‘What can you do every day to be more free?’

Photo courtesy of Thiahera Nurse

Thiahera Nurse writes to “heal and be healed” — or at least, she used to.

“I wrote that in a bio at my peak, ‘poetry heals all,’ you know what I mean? I still carry a lot of that energy but it comes with some erosion,” Thiahera said. “Some tragedies you write on the page are just going to bleed. Sometimes you’re writing through these traumas or violence or these episodes of hurt and you’re trying to heal from that, and when you get to the end of the page there is no bandage for that wound.”

That recognition — that art can heal and bleed openly at the same time — is where Thiahera’s poetry draws a lot of its power. Reading through her work you can feel, palpably, the pain in her words. Every scratch and scar is buried in those stanzas.

And it’s true: sometimes you finish reading and they are still there, open wounds tender to the touch, dripping blood. But there is something restorative in naming that violence out loud, as Thiahera put it. There’s resistance in identifying a trauma that has long gone unnamed.

Thiahera started taking poetry seriously when she began participating in Urban Word NYC workshops and events, but her artistic journey started long before that. As a kid growing up in Queens, she wrote and talked about everything.

“I was always writing terrible raps when I was a kid and then it evolved to these weird hood sci-fi dramas,” she said. “There was a lot of Def Poetry Jams online and I was a really big internet nerd. I watched poetry there and then I got to Urban Word when I was 16. That’s when I started to write and perform.”

Urban Word, a youth literacy organization based in Midtown Manhattan, hosts workshops, open mics, and poetry slams throughout the year for young New York writers. Now under the directorship of First Wave alum Sofía Snow (first cohort), Urban Word was Thiahera’s first organized access point to the world of poetry.

She started just going to workshops and open mics, getting involved in a few small-scale performance opportunities here and there. But even in high school, Thiahera’s work was several steps above average, and she worked her way into some of the biggest poetry venues in the city.

But while Urban Word gave Thiahera a platform to make herself visible to the whole poetry world, it was ultimately the small community of young writers there that she found herself most impacted by. They made a home in each other, writing, healing, and growing with one another in the spaces they found. That’s where Thiahera learned about First Wave.

“I was writing with my friends. That was the fun part,” she said. “They told us about First Wave. It was always known that there was this thing — that we could do hip hop and poetry in college. It was an opportunity that we always knew was there.”

So in the Fall of 2010, Thiahera Nurse, of Queens, New York, found herself in Madison, Wisconsin, with about a dozen other hip hop artists, about to start college. She wouldn’t leave for seven years.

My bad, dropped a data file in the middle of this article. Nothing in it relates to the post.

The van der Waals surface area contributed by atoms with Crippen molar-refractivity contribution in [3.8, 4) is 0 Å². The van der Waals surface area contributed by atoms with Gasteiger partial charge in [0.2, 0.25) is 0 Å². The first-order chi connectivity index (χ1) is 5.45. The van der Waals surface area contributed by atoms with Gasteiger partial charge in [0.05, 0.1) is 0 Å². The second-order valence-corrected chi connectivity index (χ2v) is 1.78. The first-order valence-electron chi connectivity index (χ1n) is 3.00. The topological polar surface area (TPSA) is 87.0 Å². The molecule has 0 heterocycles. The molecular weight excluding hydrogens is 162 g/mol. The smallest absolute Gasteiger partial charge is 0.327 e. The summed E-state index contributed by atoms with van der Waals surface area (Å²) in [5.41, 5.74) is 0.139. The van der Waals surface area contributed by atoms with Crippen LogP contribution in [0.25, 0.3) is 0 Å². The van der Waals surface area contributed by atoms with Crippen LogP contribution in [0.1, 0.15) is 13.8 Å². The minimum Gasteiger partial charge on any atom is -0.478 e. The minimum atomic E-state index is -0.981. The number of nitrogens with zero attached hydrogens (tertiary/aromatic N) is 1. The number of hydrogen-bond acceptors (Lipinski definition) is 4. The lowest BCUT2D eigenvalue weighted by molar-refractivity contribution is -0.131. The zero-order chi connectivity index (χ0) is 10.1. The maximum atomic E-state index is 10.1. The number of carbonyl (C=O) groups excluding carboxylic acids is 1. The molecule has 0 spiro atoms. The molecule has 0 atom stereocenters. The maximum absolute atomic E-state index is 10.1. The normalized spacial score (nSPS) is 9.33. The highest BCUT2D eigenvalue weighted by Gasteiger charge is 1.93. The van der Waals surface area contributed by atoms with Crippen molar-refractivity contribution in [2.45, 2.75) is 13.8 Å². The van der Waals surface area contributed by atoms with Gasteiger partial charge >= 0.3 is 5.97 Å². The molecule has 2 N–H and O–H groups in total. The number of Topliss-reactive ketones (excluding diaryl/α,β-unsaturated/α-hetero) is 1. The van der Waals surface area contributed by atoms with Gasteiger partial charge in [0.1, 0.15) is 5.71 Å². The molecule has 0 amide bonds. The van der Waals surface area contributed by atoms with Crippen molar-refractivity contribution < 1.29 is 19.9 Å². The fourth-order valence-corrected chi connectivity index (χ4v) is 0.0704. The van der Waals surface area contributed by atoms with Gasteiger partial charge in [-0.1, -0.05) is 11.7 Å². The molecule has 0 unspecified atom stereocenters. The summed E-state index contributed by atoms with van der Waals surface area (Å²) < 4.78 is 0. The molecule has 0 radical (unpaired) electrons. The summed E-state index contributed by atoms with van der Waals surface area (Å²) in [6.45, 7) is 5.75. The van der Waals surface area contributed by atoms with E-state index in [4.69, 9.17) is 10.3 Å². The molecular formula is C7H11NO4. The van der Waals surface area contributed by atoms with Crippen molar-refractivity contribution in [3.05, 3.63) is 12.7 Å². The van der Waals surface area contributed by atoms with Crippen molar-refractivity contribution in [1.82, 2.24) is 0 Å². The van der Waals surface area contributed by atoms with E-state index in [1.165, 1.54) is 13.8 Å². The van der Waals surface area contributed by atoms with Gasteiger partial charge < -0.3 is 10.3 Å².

It’s a tough transition, to say the least, leaving home to go to college hundreds of miles away. It’s a transition that can be exacerbated for Black students, particularly in Madison. Writing away from home can be daunting at times, in a new space for the first time without the network of support you’ve always known, especially at an age where change is inevitable.

“It’s interesting — [Madison] is the place I felt so triumphant and victorious in some ways, and then there were other days where I couldn’t even lift my eyes off the ground,” Thiahera said. “You have days where you’re riding this energy of depression and it’s negative-40 degrees outside. It’s so difficult to not put an expletive on that. It hurts. I had to experiment and do different things on the page because I was going through so many shifts.”

While Madison never quite became “home” for Thiahera, First Wave certainly did. Sofía Snow, Jasmine Mans, Elton Ferdinand III, the people in her cohort — this is her family. And that’s why now, long after many of them have left Madison, Thiahera’s voice jumps an octave when she talks about coming back as a featured guest for the Just Bust! Open Mic.

“I found home in so many people there,” she said. “The poems that I will share have put me through the ringer. When you think about blood, sweat, and tears, that’s exactly what’s in this. Blood, sweat, and tears.”

That blood and pain that is so intensely visible in much of Thiahera’s writing will be there. It will offer no shelter from its truth and it may never find a bandage. It might just bleed.

But no matter how much her performance might hurt, it will, above all else, be a space for healing. A space for freedom. A space for home.

“I just want the night to feel bright. I want it to feel full. I want to see people’s faces, I want to see them smiling, I want to see teeth, I want to see hands, I want to feel everyone. I just want the night to feel free.”

The headline for this story comes from a question posed to Thiahera by her friend Nabila Lovelace.